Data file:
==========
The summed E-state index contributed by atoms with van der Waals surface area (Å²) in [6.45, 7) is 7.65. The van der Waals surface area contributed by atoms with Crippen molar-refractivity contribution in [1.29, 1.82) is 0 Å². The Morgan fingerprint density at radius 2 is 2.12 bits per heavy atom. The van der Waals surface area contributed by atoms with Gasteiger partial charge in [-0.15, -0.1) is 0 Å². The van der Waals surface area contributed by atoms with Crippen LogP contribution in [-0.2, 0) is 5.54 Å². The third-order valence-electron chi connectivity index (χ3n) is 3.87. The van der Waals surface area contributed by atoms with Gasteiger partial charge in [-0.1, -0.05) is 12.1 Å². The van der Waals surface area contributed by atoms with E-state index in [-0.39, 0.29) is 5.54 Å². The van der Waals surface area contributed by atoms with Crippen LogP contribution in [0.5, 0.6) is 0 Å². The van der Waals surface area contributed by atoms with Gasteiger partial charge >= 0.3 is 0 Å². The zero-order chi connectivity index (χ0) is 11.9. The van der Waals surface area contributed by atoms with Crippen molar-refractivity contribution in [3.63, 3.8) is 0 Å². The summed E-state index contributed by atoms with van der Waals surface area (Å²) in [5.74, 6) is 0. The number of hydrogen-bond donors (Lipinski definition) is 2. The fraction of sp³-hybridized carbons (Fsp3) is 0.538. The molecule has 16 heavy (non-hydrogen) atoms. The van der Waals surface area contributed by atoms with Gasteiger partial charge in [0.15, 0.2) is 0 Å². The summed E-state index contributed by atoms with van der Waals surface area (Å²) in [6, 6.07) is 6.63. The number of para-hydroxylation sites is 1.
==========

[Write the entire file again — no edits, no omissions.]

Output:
The summed E-state index contributed by atoms with van der Waals surface area (Å²) in [6.45, 7) is 7.65. The van der Waals surface area contributed by atoms with Crippen molar-refractivity contribution in [1.29, 1.82) is 0 Å². The Morgan fingerprint density at radius 2 is 2.12 bits per heavy atom. The van der Waals surface area contributed by atoms with Gasteiger partial charge in [-0.15, -0.1) is 0 Å². The van der Waals surface area contributed by atoms with Crippen LogP contribution in [-0.2, 0) is 5.54 Å². The third-order valence-electron chi connectivity index (χ3n) is 3.87. The van der Waals surface area contributed by atoms with Gasteiger partial charge in [-0.1, -0.05) is 12.1 Å². The van der Waals surface area contributed by atoms with E-state index in [-0.39, 0.29) is 5.54 Å². The van der Waals surface area contributed by atoms with Crippen LogP contribution in [0.5, 0.6) is 0 Å². The van der Waals surface area contributed by atoms with Gasteiger partial charge >= 0.3 is 0 Å². The zero-order chi connectivity index (χ0) is 11.9. The van der Waals surface area contributed by atoms with Crippen molar-refractivity contribution in [3.63, 3.8) is 0 Å². The summed E-state index contributed by atoms with van der Waals surface area (Å²) in [5.74, 6) is 0. The number of hydrogen-bond donors (Lipinski definition) is 2. The fraction of sp³-hybridized carbons (Fsp3) is 0.538. The molecule has 16 heavy (non-hydrogen) atoms. The van der Waals surface area contributed by atoms with Gasteiger partial charge in [0.15, 0.2) is 0 Å². The summed E-state index contributed by atoms with van der Waals surface area (Å²) in [6, 6.07) is 6.63. The number of para-hydroxylation sites is 1.